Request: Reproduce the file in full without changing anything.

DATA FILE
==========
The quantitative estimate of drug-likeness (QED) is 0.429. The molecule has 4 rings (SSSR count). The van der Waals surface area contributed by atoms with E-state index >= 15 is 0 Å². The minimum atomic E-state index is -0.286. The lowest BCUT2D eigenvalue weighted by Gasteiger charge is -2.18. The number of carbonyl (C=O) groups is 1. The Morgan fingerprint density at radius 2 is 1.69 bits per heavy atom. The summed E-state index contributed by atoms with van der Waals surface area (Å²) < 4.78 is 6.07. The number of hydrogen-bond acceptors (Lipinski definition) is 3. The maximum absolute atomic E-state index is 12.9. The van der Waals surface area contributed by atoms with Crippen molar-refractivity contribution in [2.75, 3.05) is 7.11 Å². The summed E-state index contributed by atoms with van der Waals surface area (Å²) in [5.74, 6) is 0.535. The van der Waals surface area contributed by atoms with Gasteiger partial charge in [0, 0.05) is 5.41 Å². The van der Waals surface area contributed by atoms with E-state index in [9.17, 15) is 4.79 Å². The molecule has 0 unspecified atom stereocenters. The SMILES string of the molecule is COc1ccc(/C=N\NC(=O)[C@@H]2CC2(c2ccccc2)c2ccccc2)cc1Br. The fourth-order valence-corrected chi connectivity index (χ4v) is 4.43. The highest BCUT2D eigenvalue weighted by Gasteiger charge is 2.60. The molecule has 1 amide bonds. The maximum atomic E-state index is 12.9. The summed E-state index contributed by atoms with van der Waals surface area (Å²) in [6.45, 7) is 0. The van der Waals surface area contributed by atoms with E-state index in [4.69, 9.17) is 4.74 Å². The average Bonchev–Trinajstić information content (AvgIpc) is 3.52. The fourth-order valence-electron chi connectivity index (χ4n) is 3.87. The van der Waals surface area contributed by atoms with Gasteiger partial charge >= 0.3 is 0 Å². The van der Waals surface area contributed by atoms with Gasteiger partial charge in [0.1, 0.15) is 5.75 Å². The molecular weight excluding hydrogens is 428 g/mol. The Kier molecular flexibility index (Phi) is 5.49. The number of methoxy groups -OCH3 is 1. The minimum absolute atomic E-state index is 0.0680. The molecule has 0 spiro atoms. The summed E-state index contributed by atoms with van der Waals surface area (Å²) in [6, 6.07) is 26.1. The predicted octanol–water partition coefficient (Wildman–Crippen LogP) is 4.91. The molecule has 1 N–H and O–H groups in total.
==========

The quantitative estimate of drug-likeness (QED) is 0.429. The molecule has 4 rings (SSSR count). The van der Waals surface area contributed by atoms with E-state index >= 15 is 0 Å². The minimum atomic E-state index is -0.286. The lowest BCUT2D eigenvalue weighted by Gasteiger charge is -2.18. The number of carbonyl (C=O) groups is 1. The Morgan fingerprint density at radius 2 is 1.69 bits per heavy atom. The summed E-state index contributed by atoms with van der Waals surface area (Å²) < 4.78 is 6.07. The number of hydrogen-bond acceptors (Lipinski definition) is 3. The maximum absolute atomic E-state index is 12.9. The van der Waals surface area contributed by atoms with Crippen molar-refractivity contribution in [2.75, 3.05) is 7.11 Å². The summed E-state index contributed by atoms with van der Waals surface area (Å²) in [5.74, 6) is 0.535. The van der Waals surface area contributed by atoms with Gasteiger partial charge in [0, 0.05) is 5.41 Å². The van der Waals surface area contributed by atoms with E-state index in [9.17, 15) is 4.79 Å². The molecule has 0 unspecified atom stereocenters. The SMILES string of the molecule is COc1ccc(/C=N\NC(=O)[C@@H]2CC2(c2ccccc2)c2ccccc2)cc1Br. The fourth-order valence-corrected chi connectivity index (χ4v) is 4.43. The highest BCUT2D eigenvalue weighted by Gasteiger charge is 2.60. The molecule has 1 amide bonds. The maximum atomic E-state index is 12.9. The summed E-state index contributed by atoms with van der Waals surface area (Å²) in [6.45, 7) is 0. The van der Waals surface area contributed by atoms with E-state index in [4.69, 9.17) is 4.74 Å². The average Bonchev–Trinajstić information content (AvgIpc) is 3.52. The fourth-order valence-electron chi connectivity index (χ4n) is 3.87. The van der Waals surface area contributed by atoms with Gasteiger partial charge >= 0.3 is 0 Å². The van der Waals surface area contributed by atoms with Gasteiger partial charge in [0.1, 0.15) is 5.75 Å². The molecular weight excluding hydrogens is 428 g/mol. The Kier molecular flexibility index (Phi) is 5.49. The number of methoxy groups -OCH3 is 1. The minimum absolute atomic E-state index is 0.0680. The molecule has 0 spiro atoms. The summed E-state index contributed by atoms with van der Waals surface area (Å²) in [6, 6.07) is 26.1. The predicted octanol–water partition coefficient (Wildman–Crippen LogP) is 4.91. The molecule has 1 N–H and O–H groups in total.